Comvita, the global natural health products company, today announces the results of a human intervention trial demonstrating for the first time a positive effect between the intake of Comvita’s fresh Olive Leaf Extract (OLE) and positive short-term changes in measures associated with cardiovascular function and health.
The results of the study are published in the British Journal of Nutrition (BJN) in a paper entitled "Secoiridoids delivered as olive leaf extract induce acute improvements in human vascular function and reduction of an inflammatory cytokine: randomised, double-blind placebo controlled, cross over trial." The study was conducted by the Hugh Sinclair Unit of Human Nutrition, University of Reading. Funding for the research was equally contributed to by Comvita and an R&D Project Grant from Callaghan Innovation, the New Zealand government’s business innovation agency.
The study demonstrates for the first time that the application of a single recommended dose of Comvita OLE showed improvements in blood vessel function and a lower inflammatory marker in the blood. This compared to participants that received a placebo. The study was conducted on healthy patients. The positive effect was associated with the absorption of active phenolic components from the OLE. High levels of the pro-inflammatory marker measured in this study and poor blood vessel function are some of the key contributors to the deterioration of cardiovascular health.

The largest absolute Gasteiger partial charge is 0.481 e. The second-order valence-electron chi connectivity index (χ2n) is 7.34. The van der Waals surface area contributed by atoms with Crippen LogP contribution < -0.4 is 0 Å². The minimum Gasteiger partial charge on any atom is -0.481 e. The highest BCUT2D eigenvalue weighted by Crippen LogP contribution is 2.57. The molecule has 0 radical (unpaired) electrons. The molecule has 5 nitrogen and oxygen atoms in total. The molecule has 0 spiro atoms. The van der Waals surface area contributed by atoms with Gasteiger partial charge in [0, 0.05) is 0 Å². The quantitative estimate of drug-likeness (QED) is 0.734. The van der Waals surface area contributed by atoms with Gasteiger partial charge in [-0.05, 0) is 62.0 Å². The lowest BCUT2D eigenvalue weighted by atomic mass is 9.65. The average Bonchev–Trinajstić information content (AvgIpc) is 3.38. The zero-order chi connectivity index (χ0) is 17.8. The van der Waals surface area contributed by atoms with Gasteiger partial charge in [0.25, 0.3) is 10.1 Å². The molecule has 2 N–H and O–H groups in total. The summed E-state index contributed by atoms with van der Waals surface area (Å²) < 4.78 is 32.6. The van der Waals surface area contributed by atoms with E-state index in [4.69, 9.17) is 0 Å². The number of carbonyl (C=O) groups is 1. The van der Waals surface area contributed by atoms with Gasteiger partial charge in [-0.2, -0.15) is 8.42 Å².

The two-day, 18 person human intervention study is the latest in an ongoing research programme being undertaken by Comvita in collaboration with the University of Reading and other internationally recognised research institutes. This research programme is exploring the effects of Comvita’s fresh OLE active phenolic components on supporting healthy cardiovascular function.
“CVD continues to be the number one cause of death globally. It has been established that most CVDs are preventable via altering diets and lifestyle,” said Professor J.P.E Spencer, Hugh Sinclair Unit of Human Nutrition, University of Reading and corresponding author of the study. “This study was important to explore links between absorbed OLE components and positive changes in vascular function and proinflammatory markers. Longer term epidemiological studies are needed to establish definitive conclusions.”
“We are involved in a research programme with world leading research organisations to establish links between OLE and its ability to support cardiovascular and other health functions,” said Brett Hewlett, CEO, Comvita. “A longer and larger study of OLE targeting cardiovascular health has been conducted with publication expected in 2015. Additional trials are being considered on CVD and other conditions.”